Cerebral Palsy and Bad Teachers

Any parent of a child with a disability will tell you that teachers are either saving graces without whom nothing would be possible, or a parent’s worst nightmare who fails to adapt to the needs of teaching a child who is differently abled.

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A few weeks ago, a particular case went viral. Rosa Johnson is a student with severe cerebral palsy that leaves her little control of her body. Rosa’s mother Doreen had sent her to a school for students with special needs near their home in Ann Arbor, MI, where Doreen believed her daughter would be getting the best care available. However, in early November 2017, Doreen received a message from her daughter’s teacher that read “She won’t be quiet!!!!” accompanied by an image of Rosa’s mouth taped shut with blue painter’s tape. Doreen immediately looked for legal counsel and soon learned that Rosa had also been subject to other instances of abuse and neglect, including having been locked in a closet and having been slapped by a school bus driver.

As far as the US has come in our care of the physically and cognitively disabled, there are still lots of areas for improvement, and some cases continue to fall through the cracks. Lucky, the advent of the smartphone has made it easier for classmates and other adults to capture evidence of abuse, but that in and of itself won’t fix the problem. In the event that you or a loved one finds yourself in a situation where you have to investigate the way an adult or superior is treating a subordinate or student with special needs inappropriately, there are a couple of best practices you can follow.

Firstly, as Doreen did, immediately seek legal counsel. For a case as egregious as Doreen and Rosa’s, lawyers are likely to take it on pro-bono and help you find restorative justice and ensure that all liable parties are held accountable for their actions and missteps.

You can also start to collect “evidence” that may prove useful in establishing a pattern of abuse and neglect. Anyone who has spent time watching Law and Order will well know the importance of having documentation, pictures, doctors’ reports, etc., that provide concrete proof that something was amiss in the school. As tedious and uncomfortable as it may be, go back through your emails, texts, smartphone pictures, and conversations with friends.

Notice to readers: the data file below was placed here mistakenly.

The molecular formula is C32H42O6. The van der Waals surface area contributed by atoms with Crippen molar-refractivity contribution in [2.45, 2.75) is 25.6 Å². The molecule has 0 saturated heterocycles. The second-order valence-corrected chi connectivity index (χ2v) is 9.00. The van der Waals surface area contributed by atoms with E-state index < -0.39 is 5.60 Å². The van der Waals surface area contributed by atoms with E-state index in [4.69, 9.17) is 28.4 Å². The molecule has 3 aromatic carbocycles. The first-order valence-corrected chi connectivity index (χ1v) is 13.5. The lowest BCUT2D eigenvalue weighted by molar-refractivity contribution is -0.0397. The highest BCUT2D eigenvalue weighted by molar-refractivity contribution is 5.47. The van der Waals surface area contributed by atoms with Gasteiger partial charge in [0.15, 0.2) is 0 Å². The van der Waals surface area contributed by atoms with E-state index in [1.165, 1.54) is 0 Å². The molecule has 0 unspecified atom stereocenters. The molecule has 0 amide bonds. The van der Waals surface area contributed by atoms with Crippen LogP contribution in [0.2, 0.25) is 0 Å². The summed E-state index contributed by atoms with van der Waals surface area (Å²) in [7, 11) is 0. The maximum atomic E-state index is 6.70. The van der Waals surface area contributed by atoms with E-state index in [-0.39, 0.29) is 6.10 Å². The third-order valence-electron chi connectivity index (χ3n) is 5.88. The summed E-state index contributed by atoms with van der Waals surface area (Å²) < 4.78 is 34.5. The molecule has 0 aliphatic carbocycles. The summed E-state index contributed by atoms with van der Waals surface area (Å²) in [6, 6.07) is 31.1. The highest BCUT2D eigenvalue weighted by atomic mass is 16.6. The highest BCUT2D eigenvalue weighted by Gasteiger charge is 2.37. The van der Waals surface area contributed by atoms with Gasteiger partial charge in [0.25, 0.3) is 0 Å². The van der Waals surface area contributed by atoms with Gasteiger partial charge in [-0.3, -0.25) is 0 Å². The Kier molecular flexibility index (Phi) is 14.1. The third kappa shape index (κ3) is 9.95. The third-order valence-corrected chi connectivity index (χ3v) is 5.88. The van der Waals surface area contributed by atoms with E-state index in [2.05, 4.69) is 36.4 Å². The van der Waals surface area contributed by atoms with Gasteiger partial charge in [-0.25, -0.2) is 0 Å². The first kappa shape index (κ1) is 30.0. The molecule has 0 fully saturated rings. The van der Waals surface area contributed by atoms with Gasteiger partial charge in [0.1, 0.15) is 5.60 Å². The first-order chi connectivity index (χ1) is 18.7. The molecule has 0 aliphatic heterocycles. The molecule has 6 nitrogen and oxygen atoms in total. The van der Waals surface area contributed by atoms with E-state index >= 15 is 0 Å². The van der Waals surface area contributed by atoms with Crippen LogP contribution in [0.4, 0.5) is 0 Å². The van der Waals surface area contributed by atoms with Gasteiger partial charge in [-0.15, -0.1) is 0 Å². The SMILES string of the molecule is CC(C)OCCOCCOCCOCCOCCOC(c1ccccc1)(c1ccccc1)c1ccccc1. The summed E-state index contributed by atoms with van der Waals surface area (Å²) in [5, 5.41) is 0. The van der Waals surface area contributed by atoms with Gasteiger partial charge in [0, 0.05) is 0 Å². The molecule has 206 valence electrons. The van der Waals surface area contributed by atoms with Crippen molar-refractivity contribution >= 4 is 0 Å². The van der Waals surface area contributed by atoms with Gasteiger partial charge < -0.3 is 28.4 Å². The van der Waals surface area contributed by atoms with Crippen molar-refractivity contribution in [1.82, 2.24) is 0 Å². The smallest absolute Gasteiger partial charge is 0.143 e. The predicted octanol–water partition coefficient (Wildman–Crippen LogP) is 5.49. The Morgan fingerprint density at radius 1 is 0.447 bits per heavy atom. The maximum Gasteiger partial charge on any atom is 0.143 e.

Even if you can’t win in state or federal court, you can often win in the court of public opinion. With the blessing of your legal counsel, you can write about what happened and publish it on social media, on your blog, or try to get your story to run in a newspaper or magazine. Perhaps others will come forward with similar stories and you can spare another family the heartache and trouble that you’ve had to endure. 

About the March of Dimes

The March of Dimes was originally founded by President Franklin Roosevelt after his personal struggle with polio that led him to create the National Foundation for Infantile Paralysis, better known as the March of Dimes. The foundation’s original mission was to establish a polio patient aid program that funded research for vaccines, which effectively ended the polio epidemic in the U.S.

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The name “March of Dimes” was derived from the contemporary radio and newsreel series called The March of Time, which was created by Eddie Cantor as a nationwide fundraising campaign for polio in the week before President Roosevelt’s birthday in January of 1938. During the campaign, pins were sold for ten cents each and thousands of citizens mailed cards and letters to the White House that contained dimes in them to show their support for President Roosevelt and their motivation to fight against polio. Over $85,000 was raised by the end of the week-long campaign – a truly revolutionary fundraiser.

Since the original mission has been accomplished, the March of Dimes now focuses on helping moms have full-term pregnancies and researching problems that threaten the health of babies, ultimately reducing birth defects and infant mortality. According to their website, the March of Dimes “has led the way to discover the genetic causes of birth defects, to promote newborn screening, and to educate medical professionals and the public about best practices for healthy pregnancy,” (Preventing Birth Defects). Recently, the organization has promoted a Folic Acid Campaign to aid with a significant reduction in the number of neural tube defects.

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The March of Dimes has been internationally recognized for its Prematurity Campaign that began in 2003, which raises awareness and helps find various causes of premature babies. The nonprofit has chapters and volunteers working in every state across the U.S. and in Puerto Rico that assess local child and maternal health needs and help plan, fund, and carry-out community events that aim to improve the health of mothers and their children. To learn more about the many ways the March of Dimes helps mothers with their pregnancies in local communities across the globe, check out their website here.